No Mountain Views Today
Top: Pyramid Falls. Centre: View from the back of the train. Bottom: More low cloud
We eventually rolled into Kamloops at around 4-30pm, about an hour ahead of plan (how many UK trains can say that!). We were met at the station by a fleet of coaches and moved to our hotels. Our luggage had been brought earlier and awaited us in our rooms. All part of the service!
Kamloops is a city of around 100,000 people and sits at the confluence of two branches of the Thompson river, of which we had seen much on our journey today. It’s origins, like many towns in this area began with the 19th Century fur trade but it has evolved through the gold rush of 1860 and the construction of the Canadian Pacific railway into the modern rather stark city it is today. The industrial landscape is dominated by a massive paper mill, but it is also known as the Tournament capital of Canada because the city pays host to over 100 different sporting tournaments each year at world class facilities.
Clockwise from top left: Me ready to board for day 2; Leaving Kamloops; Kamloops River; Our train has grown – to 26 carriages
Day two of our meandering journey to Vancouver saw an improvement in the weather, and the hope that we may see some sunshine before the days end. The landscape has also changed. Gone are the rich verdant green mountainside forests, to be replaced by a drier, slightly flatter, more arid landscape with low growing hardy bushes more suited to the Australian bush than the Canadian Rockies. The overall climate to the west of the Rocky mountains is mild and the city of Kamloops sits in a large rain shadow so is consequently drier that the Rockies to the east.
SOME SIGHTS EN-ROUTE:
Jaws of Death Gorge
Left: Hells Gate Rapids. Right: Hells Gate Tourist Office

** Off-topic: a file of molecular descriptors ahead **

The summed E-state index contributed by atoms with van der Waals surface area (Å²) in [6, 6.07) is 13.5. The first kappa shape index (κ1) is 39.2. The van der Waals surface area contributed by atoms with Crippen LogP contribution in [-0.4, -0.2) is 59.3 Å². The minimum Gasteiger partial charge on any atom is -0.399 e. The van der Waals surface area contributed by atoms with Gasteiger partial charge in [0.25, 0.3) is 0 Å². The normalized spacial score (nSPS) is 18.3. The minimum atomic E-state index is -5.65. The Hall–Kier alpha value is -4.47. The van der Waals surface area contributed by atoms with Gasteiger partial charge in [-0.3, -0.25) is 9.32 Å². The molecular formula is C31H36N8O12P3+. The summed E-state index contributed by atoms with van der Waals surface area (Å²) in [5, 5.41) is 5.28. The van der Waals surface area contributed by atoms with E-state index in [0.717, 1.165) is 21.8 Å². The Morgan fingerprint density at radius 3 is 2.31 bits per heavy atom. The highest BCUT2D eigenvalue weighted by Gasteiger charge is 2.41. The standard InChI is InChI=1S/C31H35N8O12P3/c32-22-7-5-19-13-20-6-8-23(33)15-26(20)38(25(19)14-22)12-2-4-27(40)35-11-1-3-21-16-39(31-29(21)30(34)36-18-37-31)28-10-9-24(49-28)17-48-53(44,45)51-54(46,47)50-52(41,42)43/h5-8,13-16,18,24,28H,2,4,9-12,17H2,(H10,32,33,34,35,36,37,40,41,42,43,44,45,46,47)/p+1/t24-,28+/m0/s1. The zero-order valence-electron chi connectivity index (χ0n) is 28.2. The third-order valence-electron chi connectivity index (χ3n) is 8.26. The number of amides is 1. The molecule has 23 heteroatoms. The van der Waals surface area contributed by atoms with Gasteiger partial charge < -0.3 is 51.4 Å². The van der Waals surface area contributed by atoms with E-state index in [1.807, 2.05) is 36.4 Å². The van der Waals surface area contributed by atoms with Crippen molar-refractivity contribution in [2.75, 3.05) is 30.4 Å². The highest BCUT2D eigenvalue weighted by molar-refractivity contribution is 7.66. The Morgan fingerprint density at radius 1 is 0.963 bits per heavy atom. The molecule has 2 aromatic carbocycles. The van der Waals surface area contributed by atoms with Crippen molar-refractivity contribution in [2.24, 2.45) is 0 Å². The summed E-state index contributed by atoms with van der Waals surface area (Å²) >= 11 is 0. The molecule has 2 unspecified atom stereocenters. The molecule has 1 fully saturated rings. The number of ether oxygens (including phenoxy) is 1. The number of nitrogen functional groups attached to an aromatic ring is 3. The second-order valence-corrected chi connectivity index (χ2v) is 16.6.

Once again our hosts kept us well fed and informed as we headed thorough the ever changing landscape. As we rolled on towards Vancouver there were many photo opportunities including The Jaws of Death Gorge, Avalanche Alley, Rainbow Gorge – so called because of the colour of the rock – and the Black Canyon Tunnel.
Top: Where two rivers meet – The Thompson and Fraser rivers join. Centre: Thompson River. Bottom: Another Canadian lake scene- the spots are raindrops- yes it rained again.
Where two rail lines meet – Crossing the Canadian National Line – Cisco Crossing
In the midst of all this, the hosts continued their excellent work. As we were second sitting on Day 2 we had a chance to sample some local Canadian cheeses in a pre-lunch Wine and Cheese party. Accompanying this were a couple of Canadian folk songs (recorded) and finally that well known Canadian (not!!) Neil Diamond singing Sweet Caroline, the chorus of which was given a rousing rendition by the remaining occupants in our carriage who were not at lunch!
Clockwise from top left: Lyn’s been on the pre-lunch wine; Lyn conducts “Sweet Caroline” chorus; Us enjoying Cheese and Wine pre-lunch
We moved once again from the arid landscapes of Kamloops to the gentle rolling hills of the North Cascade range close to Vancouver. The climate is more temperate in this area and it is a fast growing and popular Canadian Wine region. With the image that Canada has for being warm in summer yet freezing cold in winter, it seemed odd to see fields of grapevines thriving in this area.
Us in relaxed mode post lunch
We finally rolled into the RM depot in Vancouver just before 6pm. Again the slick organisation from the Rocky Mountaineer team came to the fore. Alongside the platform 18 coaches were lined up, ready to take us and our luggage to our respective hotels. Cases were in the central hall for us to locate and deliver to our coach. We said our farewells to our hosting team and headed for the coach. Our hotel in Vancouver is in the centre of town close to shops and restaurants, however because of our late lunch sitting neither of us were hungry, so well had we been fed, so we just kicked back and chilled, reflecting warmly on a brilliant train journey.